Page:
McDonald’s Canada Unveiling Two ‘Green Concept’ Restaurants

Looks to source 100% of packaging from renewable and/or recycled materials

McDonald’s Canada is on a journey to make its packaging more sustainable as part of its goal to reduce its environmental footprint and source 100 per cent of guest packaging from renewable and/or recycled materials.

The fast-food giant will unveil two “Green Concept Restaurants” in London, Ontario and Vancouver, BC to test new packaging options and recycling initiatives.

“We are proud of the progress our Canadian organization is making towards our global packaging sustainability goals – it matters to our guests and we will continue taking our environmental responsibility seriously. “Our Green Concept Restaurants are an exciting new innovation as part of our on-going sustainable journey. They are an example of how we’re able to use our scale for good and keep raising the bar on what it means to be a responsible company committed to people and the planet.”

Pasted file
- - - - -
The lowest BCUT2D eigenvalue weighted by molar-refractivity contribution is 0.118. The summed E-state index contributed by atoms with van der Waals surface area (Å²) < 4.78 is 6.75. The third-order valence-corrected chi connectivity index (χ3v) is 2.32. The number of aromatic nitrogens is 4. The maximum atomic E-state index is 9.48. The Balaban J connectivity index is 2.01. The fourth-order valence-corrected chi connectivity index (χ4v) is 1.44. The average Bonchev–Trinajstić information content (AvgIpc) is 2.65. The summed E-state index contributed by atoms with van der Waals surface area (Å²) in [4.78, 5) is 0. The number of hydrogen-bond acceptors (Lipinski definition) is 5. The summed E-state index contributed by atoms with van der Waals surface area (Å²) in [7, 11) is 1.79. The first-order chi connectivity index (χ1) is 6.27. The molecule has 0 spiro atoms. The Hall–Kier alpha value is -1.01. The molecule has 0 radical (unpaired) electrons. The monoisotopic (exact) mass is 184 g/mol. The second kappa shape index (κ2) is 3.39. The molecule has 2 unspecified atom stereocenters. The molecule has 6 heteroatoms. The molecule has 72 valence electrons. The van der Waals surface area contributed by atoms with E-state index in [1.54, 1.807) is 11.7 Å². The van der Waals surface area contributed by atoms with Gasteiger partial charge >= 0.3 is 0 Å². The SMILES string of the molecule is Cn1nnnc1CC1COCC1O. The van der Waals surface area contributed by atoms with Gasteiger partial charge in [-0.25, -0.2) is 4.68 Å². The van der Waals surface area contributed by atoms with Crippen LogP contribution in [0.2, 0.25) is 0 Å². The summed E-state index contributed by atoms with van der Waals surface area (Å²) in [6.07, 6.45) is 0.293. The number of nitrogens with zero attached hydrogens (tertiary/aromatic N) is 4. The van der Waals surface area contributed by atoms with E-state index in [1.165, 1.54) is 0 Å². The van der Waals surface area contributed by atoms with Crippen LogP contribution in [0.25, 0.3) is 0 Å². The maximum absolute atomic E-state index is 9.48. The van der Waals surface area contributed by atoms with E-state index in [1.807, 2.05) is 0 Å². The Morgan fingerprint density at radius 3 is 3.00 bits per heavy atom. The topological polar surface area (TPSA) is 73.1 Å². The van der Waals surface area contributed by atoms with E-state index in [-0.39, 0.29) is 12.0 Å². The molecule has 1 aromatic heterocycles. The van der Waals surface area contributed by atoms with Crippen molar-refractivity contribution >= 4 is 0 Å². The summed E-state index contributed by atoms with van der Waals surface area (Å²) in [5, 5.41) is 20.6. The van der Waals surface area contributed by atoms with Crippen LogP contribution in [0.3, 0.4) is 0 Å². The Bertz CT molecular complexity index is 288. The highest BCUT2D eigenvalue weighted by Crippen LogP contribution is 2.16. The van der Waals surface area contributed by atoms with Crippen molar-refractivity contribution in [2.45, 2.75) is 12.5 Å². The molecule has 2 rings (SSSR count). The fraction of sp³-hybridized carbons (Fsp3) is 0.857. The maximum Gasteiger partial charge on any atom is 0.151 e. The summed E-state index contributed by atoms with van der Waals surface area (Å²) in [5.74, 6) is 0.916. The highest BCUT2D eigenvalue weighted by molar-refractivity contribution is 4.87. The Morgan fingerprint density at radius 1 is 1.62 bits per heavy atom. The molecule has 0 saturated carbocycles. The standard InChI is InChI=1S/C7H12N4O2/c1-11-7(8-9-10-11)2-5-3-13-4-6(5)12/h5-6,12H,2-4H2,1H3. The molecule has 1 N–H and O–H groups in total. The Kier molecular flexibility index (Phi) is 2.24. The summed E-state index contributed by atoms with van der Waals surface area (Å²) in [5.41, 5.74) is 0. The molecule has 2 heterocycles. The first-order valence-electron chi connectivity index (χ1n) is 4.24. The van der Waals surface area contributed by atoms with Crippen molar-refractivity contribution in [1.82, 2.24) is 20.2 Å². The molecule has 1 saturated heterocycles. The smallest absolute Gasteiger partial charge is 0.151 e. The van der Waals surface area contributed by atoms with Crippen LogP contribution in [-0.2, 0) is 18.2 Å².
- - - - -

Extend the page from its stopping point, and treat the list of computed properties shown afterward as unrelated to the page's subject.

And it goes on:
– John Betts, President and CEO at McDonald’s Canada

Much of the current McDonald’s packaging will be retained the company will also test items with the potential to be rolled out more widely in the future.

The first innovations will include:

  • A fully re-pulpable cup for cold beverages – using an aqueous coating that is acceptable in recycling streams
  • New fibre lids – made from 100% Forest Stewardship Council certified wood fibre and is recyclable; the lid will also help reduce straw use, as guests can sip from it directly
  • Wooden cutlery
  • Wooden stir sticks
  • Paper straws

McDonald’s is also introducing a smaller napkin (20 per cent smaller) produced with 100% recycled fibre in all restaurants, transitioning from a McWrap carton to a McWrap wrap, eliminating foam from the gravy bowl and breakfast platter and adding How 2 Recycle label to Happy Meal boxes, clear cups and carryout bags to help guests determine how packaging can be recycled.

These enhancements, along with changes made over recent years, are expected to remove more than 1,500 tons of packaging materials from the McDonald’s Canada system.